Diet and physical activity as possible mediators of the association between educational attainment and body mass index gain among Australian adults

Emma Gearon, Anna Peeters, Winda Ng, Allison Hodge, Kathryn Backholer

Research output: Contribution to journalArticleResearchpeer-review

7 Citations (Scopus)

Abstract

Objectives: To quantify the mediating role of leisure time physical activity (LTPA) and five dietary behaviours on educational differences in 13-year body mass index (BMI) gain across adulthood. Methods: Participants from the Melbourne Collaborative Cohort Study (4791 women; 3103 men) who maintained or gained BMI over 1990–1994 to 2003–2007 and met our inclusion criteria were selected. Education, potential mediators and confounders (age, alcohol, and smoking) were measured at baseline. We conducted sex-specific multiple mediation analyses using MacKinnon’s product of coefficients method. Results: A higher educational attainment was associated with a 0.27 kg m−2 (95% CI 0.14, 0.39) lesser 13-year BMI gain among women only. We observed significant indirect effects of educational attainment on 13-year BMI gain through LTPA and nutrient-rich foods (each associated with a higher educational attainment and lesser 13-year BMI gain) and diet soft drink (associated with a lower educational attainment and greater 13-year BMI gain), which mediated 10, 15 and 20% of this relationship, respectively (45% in total). Conclusions: Nutrient-rich foods, LTPA and diet soft drink may represent effective public health targets to reduce inequities in excess weight across adulthood.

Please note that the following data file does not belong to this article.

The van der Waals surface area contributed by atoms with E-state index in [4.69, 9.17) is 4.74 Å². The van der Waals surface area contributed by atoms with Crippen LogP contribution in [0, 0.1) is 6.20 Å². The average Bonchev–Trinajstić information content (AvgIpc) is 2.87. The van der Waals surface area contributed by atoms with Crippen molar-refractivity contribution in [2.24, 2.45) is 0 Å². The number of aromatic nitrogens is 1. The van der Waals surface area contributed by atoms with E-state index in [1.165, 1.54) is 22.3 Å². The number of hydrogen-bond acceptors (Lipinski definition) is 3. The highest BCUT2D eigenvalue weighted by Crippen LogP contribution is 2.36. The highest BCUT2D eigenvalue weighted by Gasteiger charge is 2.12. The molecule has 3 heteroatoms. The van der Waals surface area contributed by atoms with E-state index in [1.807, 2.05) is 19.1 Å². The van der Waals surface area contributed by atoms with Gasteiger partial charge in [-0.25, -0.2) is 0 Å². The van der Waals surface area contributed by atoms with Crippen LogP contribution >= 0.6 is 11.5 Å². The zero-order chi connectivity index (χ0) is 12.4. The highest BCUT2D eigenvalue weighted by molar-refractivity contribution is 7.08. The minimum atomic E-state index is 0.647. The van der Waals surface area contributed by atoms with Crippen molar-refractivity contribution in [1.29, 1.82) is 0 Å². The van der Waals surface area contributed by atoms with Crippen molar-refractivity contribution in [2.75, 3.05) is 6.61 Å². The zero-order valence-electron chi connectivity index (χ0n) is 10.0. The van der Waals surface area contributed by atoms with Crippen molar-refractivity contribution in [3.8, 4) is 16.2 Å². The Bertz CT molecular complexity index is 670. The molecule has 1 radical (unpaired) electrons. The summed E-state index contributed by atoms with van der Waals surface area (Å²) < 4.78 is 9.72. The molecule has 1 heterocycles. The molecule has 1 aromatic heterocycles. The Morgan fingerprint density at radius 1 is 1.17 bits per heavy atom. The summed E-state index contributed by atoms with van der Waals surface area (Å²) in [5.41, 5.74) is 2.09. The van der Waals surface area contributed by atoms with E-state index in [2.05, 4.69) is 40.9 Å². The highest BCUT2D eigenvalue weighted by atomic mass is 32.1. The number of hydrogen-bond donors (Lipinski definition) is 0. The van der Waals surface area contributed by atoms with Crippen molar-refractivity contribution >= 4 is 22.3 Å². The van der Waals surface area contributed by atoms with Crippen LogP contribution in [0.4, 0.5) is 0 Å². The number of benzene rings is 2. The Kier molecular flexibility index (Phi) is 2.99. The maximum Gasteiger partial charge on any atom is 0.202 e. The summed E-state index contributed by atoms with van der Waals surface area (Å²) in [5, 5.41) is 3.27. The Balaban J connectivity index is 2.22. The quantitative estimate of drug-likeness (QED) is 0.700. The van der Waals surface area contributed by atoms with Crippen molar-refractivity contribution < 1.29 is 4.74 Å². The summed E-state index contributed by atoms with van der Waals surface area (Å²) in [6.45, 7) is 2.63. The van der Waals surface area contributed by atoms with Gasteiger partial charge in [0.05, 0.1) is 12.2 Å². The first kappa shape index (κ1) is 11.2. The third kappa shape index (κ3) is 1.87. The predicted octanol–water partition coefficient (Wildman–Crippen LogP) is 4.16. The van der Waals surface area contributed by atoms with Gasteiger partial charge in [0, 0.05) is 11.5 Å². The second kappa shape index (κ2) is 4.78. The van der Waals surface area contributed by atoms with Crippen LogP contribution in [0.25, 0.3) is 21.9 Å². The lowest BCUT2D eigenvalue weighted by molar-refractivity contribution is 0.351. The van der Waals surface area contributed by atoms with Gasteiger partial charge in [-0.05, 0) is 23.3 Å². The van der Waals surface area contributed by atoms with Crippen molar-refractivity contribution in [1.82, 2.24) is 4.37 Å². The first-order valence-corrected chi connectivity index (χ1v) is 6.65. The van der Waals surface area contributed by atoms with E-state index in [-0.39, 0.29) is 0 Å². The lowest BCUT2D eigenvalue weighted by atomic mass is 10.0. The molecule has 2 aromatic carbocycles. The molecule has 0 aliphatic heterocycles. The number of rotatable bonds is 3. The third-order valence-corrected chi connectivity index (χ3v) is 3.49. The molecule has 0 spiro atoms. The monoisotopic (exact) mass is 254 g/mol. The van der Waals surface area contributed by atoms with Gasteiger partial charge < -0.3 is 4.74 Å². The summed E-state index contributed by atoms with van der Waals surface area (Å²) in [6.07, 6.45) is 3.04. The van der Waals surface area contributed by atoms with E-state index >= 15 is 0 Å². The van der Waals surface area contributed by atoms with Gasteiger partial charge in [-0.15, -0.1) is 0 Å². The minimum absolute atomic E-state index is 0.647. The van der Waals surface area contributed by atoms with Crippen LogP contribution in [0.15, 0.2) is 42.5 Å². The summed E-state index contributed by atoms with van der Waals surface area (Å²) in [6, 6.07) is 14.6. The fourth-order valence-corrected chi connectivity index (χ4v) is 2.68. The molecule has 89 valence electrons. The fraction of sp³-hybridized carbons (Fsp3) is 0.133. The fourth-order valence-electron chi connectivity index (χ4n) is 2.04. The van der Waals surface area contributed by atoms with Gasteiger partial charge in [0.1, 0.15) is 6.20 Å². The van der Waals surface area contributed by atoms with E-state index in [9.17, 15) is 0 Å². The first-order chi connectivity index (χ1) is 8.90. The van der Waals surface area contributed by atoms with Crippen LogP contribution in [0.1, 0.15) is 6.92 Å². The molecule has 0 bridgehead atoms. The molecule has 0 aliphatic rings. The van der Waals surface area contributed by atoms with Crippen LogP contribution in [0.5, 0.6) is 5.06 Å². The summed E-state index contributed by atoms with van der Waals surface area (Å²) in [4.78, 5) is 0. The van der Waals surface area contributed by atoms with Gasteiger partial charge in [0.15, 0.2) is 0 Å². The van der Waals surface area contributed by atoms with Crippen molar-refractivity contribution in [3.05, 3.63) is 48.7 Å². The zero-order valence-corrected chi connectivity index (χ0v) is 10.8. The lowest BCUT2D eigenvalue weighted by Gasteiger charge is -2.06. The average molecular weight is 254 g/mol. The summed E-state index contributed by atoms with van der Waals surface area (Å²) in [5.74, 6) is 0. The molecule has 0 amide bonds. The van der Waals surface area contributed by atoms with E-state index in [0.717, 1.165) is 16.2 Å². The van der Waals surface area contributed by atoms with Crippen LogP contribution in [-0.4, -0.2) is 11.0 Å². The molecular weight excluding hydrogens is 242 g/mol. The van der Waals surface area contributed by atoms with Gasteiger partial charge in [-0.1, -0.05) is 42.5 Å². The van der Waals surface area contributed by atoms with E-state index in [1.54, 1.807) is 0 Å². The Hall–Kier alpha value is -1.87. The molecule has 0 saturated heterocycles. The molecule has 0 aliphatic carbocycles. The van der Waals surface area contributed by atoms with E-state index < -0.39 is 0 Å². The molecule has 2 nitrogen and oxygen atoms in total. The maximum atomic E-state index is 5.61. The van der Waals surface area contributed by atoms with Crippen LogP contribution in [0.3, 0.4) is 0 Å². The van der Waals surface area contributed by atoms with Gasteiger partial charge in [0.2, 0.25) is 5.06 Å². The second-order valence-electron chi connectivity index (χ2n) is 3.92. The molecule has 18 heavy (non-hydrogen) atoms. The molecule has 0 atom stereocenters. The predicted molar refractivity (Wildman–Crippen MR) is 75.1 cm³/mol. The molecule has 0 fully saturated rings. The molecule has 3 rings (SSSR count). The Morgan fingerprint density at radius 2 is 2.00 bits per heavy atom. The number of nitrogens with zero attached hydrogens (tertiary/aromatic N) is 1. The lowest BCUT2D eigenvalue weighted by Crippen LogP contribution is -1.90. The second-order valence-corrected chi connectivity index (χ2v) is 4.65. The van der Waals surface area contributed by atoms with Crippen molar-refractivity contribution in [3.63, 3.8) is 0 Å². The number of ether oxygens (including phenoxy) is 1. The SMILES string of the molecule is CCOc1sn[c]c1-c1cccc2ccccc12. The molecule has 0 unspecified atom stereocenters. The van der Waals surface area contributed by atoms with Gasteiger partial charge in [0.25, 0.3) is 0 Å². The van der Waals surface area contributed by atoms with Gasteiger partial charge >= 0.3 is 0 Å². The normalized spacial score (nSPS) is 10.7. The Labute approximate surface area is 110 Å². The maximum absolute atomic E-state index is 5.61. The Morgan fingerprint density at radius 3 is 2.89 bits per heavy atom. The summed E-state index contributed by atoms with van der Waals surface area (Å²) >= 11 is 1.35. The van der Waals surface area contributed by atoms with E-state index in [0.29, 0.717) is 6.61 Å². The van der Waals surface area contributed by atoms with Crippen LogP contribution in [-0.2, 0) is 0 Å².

Original languageEnglish
Pages (from-to)883-893
Number of pages11
JournalInternational Journal of Public Health
Volume63
Issue number7
DOIs
Publication statusPublished - Sep 2018

Keywords

  • Diet, food, and nutrition
  • Longitudinal studies
  • Mediation analysis
  • Obesity
  • Physical activity
  • Socioeconomic factors

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